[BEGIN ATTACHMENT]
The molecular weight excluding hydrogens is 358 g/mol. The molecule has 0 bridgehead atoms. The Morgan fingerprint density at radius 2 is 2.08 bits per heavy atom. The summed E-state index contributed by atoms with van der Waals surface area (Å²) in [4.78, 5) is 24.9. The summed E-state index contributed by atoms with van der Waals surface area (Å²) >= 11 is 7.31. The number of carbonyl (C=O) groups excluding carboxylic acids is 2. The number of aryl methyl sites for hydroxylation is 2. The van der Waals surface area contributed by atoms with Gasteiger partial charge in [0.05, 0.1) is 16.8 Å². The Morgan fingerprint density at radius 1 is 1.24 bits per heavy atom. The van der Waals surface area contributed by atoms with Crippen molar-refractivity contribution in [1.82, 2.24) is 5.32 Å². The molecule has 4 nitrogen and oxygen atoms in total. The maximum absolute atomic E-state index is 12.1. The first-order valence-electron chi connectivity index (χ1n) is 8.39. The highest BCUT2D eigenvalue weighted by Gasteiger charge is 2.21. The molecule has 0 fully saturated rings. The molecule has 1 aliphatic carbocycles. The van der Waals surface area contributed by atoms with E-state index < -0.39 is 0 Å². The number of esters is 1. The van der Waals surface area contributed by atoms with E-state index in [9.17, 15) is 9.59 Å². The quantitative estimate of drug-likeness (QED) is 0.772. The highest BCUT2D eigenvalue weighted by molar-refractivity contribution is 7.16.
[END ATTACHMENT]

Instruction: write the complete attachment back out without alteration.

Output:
The molecular weight excluding hydrogens is 358 g/mol. The molecule has 0 bridgehead atoms. The Morgan fingerprint density at radius 2 is 2.08 bits per heavy atom. The summed E-state index contributed by atoms with van der Waals surface area (Å²) in [4.78, 5) is 24.9. The summed E-state index contributed by atoms with van der Waals surface area (Å²) >= 11 is 7.31. The number of carbonyl (C=O) groups excluding carboxylic acids is 2. The number of aryl methyl sites for hydroxylation is 2. The van der Waals surface area contributed by atoms with Gasteiger partial charge in [0.05, 0.1) is 16.8 Å². The Morgan fingerprint density at radius 1 is 1.24 bits per heavy atom. The van der Waals surface area contributed by atoms with Crippen molar-refractivity contribution in [1.82, 2.24) is 5.32 Å². The molecule has 4 nitrogen and oxygen atoms in total. The maximum absolute atomic E-state index is 12.1. The first-order valence-electron chi connectivity index (χ1n) is 8.39. The highest BCUT2D eigenvalue weighted by Gasteiger charge is 2.21. The molecule has 0 fully saturated rings. The molecule has 1 aliphatic carbocycles. The van der Waals surface area contributed by atoms with E-state index < -0.39 is 0 Å². The number of esters is 1. The van der Waals surface area contributed by atoms with E-state index in [9.17, 15) is 9.59 Å². The quantitative estimate of drug-likeness (QED) is 0.772. The highest BCUT2D eigenvalue weighted by molar-refractivity contribution is 7.16.